A new analysis from the International Rescue Committee (IRC) finds that 15 million people in need, mainly women and girls, are currently left out of Gender-Based Violence (GBV) service provisions. Despite some minimal, but encouraging increases in the requests for GBV funding between 2020 and 2021, across the 10 humanitarian 2021 response plans available, the average GBV funding request is only 3% of the total needed, with less than $11 allocated per person in need of support. 

Despite the acknowledged GBV “shadow pandemic” driven by COVID-19, the IRC analysis further found that GBV funding did not grow proportionally alongside need nor COVID-19 funding requests, and in some cases, GBV funding requests actually declined. On average, overall humanitarian funding requests in conflict and crisis-affected countries increased by more than 19%, yet GBV specific-funding requests increased by only 1.2%, with three countries out of 11 analyzed showing there was a decrease in GBV funding requests. 

“We know that crises of any kind impact women and girls differently,” said Nicole Behnam, Senior Director for Violence, Prevention and Response, International Rescue Committee. “And while COVID-19 has brought increased rhetoric around the different ways women and girls experience a crisis, old patterns are still being repeated. Not only is GBV not adequately accounted for, but in some instances, we are seeing already limited resources being diverted to other areas, all in the name of COVID-19. We are especially concerned that, as humanitarian need increases overall, more women and girls at risk of GBV are being left behind as GBV still isn’t a priority in practice.” 

In response to COVID-19, the IRC adapted its programming to keep GBV services open and running. In many places, this required investing in remote services - such as using mobile phones instead of getting together in person - or cutting back on the number of women and girls in a safe space at one time. 

Because of long ingrained gender inequalities, the secondary impacts of COVID-19 have not only led to substantial increases in reports of GBV, but seen more women lose their jobs than men, spotlighted the disproportionate impacts of unpaid caregiving on women and girls, left 20 million girls at risk of not returning to school, and so much more. Yet, across COVID-19 response plans and recovery efforts, women and girls remain insufficiently accounted for. This stems from the fact that women are often under-represented when response plans are drafted and enacted.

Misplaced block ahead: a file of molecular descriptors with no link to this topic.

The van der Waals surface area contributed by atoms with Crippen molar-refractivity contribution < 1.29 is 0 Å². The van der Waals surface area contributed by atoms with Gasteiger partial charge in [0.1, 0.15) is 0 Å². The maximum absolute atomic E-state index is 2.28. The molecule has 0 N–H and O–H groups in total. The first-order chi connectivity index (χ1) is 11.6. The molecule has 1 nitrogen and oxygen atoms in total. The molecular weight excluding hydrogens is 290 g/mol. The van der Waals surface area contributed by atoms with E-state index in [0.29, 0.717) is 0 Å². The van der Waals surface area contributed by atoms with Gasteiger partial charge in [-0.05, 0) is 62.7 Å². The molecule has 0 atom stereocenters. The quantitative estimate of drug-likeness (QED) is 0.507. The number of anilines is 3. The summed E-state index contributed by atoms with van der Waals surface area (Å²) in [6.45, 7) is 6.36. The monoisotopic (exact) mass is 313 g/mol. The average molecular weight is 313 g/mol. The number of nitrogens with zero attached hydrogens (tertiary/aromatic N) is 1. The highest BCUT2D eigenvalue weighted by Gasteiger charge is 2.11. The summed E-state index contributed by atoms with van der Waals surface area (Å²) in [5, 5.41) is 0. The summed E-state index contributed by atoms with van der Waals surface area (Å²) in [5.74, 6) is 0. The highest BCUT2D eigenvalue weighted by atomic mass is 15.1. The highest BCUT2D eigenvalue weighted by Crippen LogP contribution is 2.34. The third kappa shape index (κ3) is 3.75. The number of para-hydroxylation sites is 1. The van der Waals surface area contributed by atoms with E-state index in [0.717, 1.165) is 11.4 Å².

A forthcoming report from the Feminist Humanitarian Network, a global network of 48 members including the IRC, finds that despite local women’s rights organisations leading critical response efforts for COVID-19, women and their organisations have been prevented from taking a lead role in decision-making processes. Across the eight countries reviewed in the report, which was led by women’s rights organisations in the Global South, government response plans to COVID-19 still do not integrate women’s rights sufficiently. 

The meaningful participation of women at all levels--and of all backgrounds--is vital to not only combatting COVID-19, but to building back better, more inclusive societies. Women leaders of all backgrounds and settings need to be provided with the platform and resources to ensure their concerns and ideas are heard. For example, from March 29-31, the international community will come together for the first of two Generation Equality Forums. If these meetings are to deliver game-changing results for all women and girls, then resulting commitments must include those living in conflict and crisis-affected settings, who are once again at risk of being left behind

The upcoming G7 Summit provides an additional opportunity for renewed commitments to gender equality in humanitarian settings as well as for decisive action to support women’s access to COVID-19 vaccines and social safety nets. Including women refugee leaders in the G7 Gender Equality Advisory Council, is a tangible way to ensure these perspectives are included. 

High-level meetings, however, can only do so much. Local women’s organisations have the unique ability to reach and empower women and girls within their own communities on a daily basis. Without adequate funding to support these organisations, commitments made at the global level will make little difference to those on the ground. To enact lasting and meaningful change, governments can dramatically increase their partnerships with local women’s organisations and ensure at least 25% of their aid budget reaches local organisations.